My son and his family came to London this past weekend.  We had a very pleasant family reunion, and he ran the marathon.  His time was 3 hours and 19 minutes, which I think is a pretty good time, considering that he’s 43 – about twice the age of the leading marathoners.  It was a beautiful day, and he enjoyed the run.  He said that one distinctive feature of the London marathon is the huge turn-out of a very supportive crowd: “There was hardly any place where the crowd wasn’t shoulder-to-shoulder on both sides, cheering encouragement!”


 I noticed no apprehension in the crowd or among the runners for a repeat of the tragedy of the Boston marathon: everyone (except a few tired runners) was having a very good time.  I’m certainly glad that both Tsarnaev brothers were found before they could do more damage.  And I find it hard to understand why someone leaves his home country to find a better life elsewhere, and then, when he’s settled in the new country, he finds so many faults with it that he wants to destroy it.  If he doesn’t like his adopted country, why doesn’t he go back where he came from?  We have the same problem in the UK, where Muslim fanatics leave the Middle East for a better life in the UK.  They become disillusioned and they (strangely) believe that their religion gives them the right to kill people.  I find it encouraging that the Canadian train bombers were turned in by members of the Muslim community – a community which is beginning to recognise its responsibility to police its own members.  I understand that the Tsarnaev brothers were ethnic Chechnyans.  Incidentally, there is a Chechnyan character in Efraim’s Eye who provides Efraim with the high explosive he needs for his attack on the London Eye.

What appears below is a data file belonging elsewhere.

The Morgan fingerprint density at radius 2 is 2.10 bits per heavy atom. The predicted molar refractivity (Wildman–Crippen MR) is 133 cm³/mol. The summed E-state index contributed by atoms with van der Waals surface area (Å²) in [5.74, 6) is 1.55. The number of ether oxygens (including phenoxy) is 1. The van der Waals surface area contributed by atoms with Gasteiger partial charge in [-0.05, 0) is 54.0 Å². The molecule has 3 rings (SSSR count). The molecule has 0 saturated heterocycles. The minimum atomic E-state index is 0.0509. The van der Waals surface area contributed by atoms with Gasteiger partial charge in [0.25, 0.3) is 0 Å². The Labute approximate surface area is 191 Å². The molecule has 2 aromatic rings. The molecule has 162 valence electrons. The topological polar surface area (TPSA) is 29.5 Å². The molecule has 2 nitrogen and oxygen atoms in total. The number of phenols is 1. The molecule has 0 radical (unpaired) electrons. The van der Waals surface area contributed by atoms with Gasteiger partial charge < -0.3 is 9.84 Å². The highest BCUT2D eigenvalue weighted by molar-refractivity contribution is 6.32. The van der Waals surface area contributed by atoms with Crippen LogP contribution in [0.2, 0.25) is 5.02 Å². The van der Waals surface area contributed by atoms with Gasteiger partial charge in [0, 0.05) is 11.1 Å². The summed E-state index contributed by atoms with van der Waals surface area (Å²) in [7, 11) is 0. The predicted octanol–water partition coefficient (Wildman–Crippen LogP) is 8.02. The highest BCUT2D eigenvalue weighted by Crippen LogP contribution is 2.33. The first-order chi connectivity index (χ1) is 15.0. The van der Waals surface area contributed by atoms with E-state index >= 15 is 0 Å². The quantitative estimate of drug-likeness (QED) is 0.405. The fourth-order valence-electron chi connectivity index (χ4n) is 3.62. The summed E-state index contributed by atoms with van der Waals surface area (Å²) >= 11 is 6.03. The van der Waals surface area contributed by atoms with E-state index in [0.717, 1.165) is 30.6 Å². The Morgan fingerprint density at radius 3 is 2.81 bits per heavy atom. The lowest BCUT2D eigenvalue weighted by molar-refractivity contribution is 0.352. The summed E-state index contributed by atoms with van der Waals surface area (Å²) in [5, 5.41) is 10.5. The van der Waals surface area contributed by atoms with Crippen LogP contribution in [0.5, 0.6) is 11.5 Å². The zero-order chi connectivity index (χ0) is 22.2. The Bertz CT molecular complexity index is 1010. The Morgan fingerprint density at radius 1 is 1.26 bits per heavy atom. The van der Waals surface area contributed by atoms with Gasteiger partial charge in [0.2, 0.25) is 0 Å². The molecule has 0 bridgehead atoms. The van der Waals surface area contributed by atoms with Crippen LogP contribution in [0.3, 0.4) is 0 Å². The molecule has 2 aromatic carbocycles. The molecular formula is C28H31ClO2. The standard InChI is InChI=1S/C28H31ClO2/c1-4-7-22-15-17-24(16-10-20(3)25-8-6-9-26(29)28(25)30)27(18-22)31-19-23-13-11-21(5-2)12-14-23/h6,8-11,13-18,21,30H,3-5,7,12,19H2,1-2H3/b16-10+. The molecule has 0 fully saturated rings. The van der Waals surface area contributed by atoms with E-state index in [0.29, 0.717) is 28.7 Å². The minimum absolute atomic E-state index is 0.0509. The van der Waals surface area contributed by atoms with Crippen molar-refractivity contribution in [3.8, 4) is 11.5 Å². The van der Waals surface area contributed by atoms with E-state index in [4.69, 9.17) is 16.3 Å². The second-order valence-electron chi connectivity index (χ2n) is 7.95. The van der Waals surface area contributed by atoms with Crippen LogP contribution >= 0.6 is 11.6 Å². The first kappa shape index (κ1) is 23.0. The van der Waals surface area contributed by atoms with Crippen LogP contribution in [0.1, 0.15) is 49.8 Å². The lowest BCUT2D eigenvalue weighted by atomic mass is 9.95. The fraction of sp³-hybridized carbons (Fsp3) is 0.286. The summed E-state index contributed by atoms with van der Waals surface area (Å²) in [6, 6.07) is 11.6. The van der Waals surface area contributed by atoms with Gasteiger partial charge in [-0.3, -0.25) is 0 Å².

All this thinking about marathons got me to reflect on the parallels between running a marathon and writing a novel.  Both activities require a lengthy effort, and some participants never finish.  It would be fair to say that both activities require a fair amount of training or practice.  A few participants win prizes in both cases.  And some people feel their spirits sag at some point during a marathon, and during the creation of a novel.  For many runners, their low point comes at the 15 to 20 mile mark, where they are starting to tire and they recognise that they still have a long way to go.  I have a similar experience when writing a novel: I start out with a burst of enthusiasm, eager to put words on paper.  Toward the middle of a novel, I find it a bit more difficult to motivate myself: there’s a lot more writing to be done.  As I approach the end of a novel, my enthusiasm returns, particularly when I have a clear idea of the conclusion, and I become very productive again – eager to complete the project.  Apart from the facts that running a marathon is a physical activity while writing a novel is largely mental, and that the time frames are quite different, there is one other major difference.  During any given marathon, a runner has only that one opportunity to product a good result during the race.  A novelist, however, can re-run his race many times: changing, correcting, editing, re-writing to produce a better result.

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